Columns were used both as structurally and also as a part of façade or interior decoration. Capitals were similar to Roman style – Corinthian and composite. Marble was extensively used in Romanesque columns.
- Salvaged columns
- Roman columns were salvaged and later used in the interiors of the churches.
- Drum columns
- Columns were constructed massively to support thick walls and vaults. They were built of stone cylinders called drums.
- Hollow core columns
- They were constructed of ashlar masonry and the hollow core was filled with rubble.
E. Doors and Windows
Romanesque religious buildings have three types of entrances.
- Simple round arch entrance
- Provision of recessed or stepped entrance
- Stepped towards the central axis, the segments of the arch form the shape of a funnel.
- A recessed portal with columns
The western portal of Saint Trophime in Arles is one of the most richly decorated with figurative sculptures. The central theme is the expectation of salvation associated with the last judgment.
Image source – commons. Wikimedia
There were four different types of windows
- Simple semi-circular window
- Coupled semi-circular headed lights with a central colonnade
- Stepped semi-circular headed lights with dividing colonnades
- Tre-foil-headed window.
An Arcade is a row of arches, supported by columns. Arcades appear in different locations such as
- Atrium spaces
- Interior of churches that divides nave and aisles
- The great hall of castles
Arcade is also seen as a decorative feature.
G. Vaults and Domes
The construction of vaults replaced the flat roofs of early Christian basilicas. The development during this period is shown in the different forms of vaults – barrel vault, groin vault, ribbed vault, and moreover, developed with a pointed ribbed vault which is the main characteristic of the Gothic style.
A Barrel vault is a simple type of vaulted roof that require the support of solid walls. The pilasters that are attached to the front of the aisle columns are continued in the vault by transverse arches. Mainly used to cover the central Nave.
Groins result from the intersection of the transept and the nave. Also, the intersection of two barrel vaults at right angles above the square results in the formation of arched diagonals or groins. The vault is a structural member itself. It is common in Aisles and Ambulatory.
Ribs (little arch frames) span the vaulted area transversely and each vaulted bay has diagonal ribs similar to a groin vault. Here, the ribs are structural members, unlike the vault being a structural members in the groin vault.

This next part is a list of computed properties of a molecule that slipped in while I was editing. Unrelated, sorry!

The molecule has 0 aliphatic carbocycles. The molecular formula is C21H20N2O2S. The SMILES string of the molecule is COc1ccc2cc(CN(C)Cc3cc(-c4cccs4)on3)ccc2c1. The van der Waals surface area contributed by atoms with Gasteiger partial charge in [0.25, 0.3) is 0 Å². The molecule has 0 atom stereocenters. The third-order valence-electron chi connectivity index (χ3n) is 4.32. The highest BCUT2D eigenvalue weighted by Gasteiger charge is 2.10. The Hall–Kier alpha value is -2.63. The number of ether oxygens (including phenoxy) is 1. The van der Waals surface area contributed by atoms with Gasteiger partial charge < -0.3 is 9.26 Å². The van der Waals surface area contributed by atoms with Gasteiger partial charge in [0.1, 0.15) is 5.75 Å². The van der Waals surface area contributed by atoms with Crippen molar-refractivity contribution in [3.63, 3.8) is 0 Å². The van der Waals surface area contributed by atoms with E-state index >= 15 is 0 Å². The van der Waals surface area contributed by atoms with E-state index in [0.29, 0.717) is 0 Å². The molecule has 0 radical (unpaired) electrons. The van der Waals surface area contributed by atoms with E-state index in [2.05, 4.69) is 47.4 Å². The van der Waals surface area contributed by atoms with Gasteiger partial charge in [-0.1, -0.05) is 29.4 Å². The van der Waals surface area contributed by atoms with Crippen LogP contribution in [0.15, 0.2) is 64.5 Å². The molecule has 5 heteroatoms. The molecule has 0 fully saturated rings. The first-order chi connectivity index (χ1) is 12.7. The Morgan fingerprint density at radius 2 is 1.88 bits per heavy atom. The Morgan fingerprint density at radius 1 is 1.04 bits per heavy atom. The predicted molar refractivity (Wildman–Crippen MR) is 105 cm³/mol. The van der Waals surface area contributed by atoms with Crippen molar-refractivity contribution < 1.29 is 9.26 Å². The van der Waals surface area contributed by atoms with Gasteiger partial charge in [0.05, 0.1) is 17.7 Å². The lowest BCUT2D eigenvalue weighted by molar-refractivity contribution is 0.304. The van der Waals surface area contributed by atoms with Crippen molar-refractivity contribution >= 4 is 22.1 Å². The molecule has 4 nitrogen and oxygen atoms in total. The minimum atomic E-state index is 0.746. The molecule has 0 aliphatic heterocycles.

In Romanesque architecture, domes are present at the intersection of the nave and transept. Octagonal in plan, the domes resting on squinches and Pendentives are one of the features of Romanesque architecture.
Facades of Romanesque Architecture
Romanesque church facades are mostly to the west and are symmetrical. They have a significant central portal adorned with sculptural moldings or a porch and arched-topped windows above it. Romanesque churches are mainly distinguished by their fortified appearance of massive structures with round arches, massive porches with towers, and smaller window openings. The fortified porches were meant to defend the church against evil powers.
West Front with No towers
Smaller churches usually have no towers or a single small tower placed centrally. It is articulated by structural devices – pilasters, lesenes, pillars, and ornamental sculptures.
West Front with two Flanking Towers
West front/facades with two flanking towers are most common in Romanesque architecture. It is commonly seen in northern and western Europe. It is considered as a symbolic reference to the gateway of the heavenly Jerusalem.
Church of Saint-Étienne :
The façade flanked by two tall towers each with buttresses and three portals stands as an architectural model for the facades of later years.
Southwell cathedral and Limburg Cathedral are fine examples.
West Front with Three Towers
The façade consists of a central part with an atrium and a multistorey upper church and is connected by side wings, galleries, and flanking towers.
J. Interiors of Romanesque Architecture
Walls were plastered and painted and often faced with marble. Wooden ceilings were decorated. Stone was a material commonly used for the construction of buildings and decorations with ornate capitals, and moldings. Mosaics, murals, and carved figures were features of interior decorations.
Arcades were most common in interior churches. In Italy, marble columns with Capital, Base, and Abacus were widespread across the country.
The internal roofs were of different types and materials. Timber roofs and wooden ceilings were most prevalent in smaller churches, whereas, larger churches featured roofs from simple barrel vaults and groin vaults to ribbed vaults. The series of domes was also an interesting feature of the roofs of Romanesque architecture.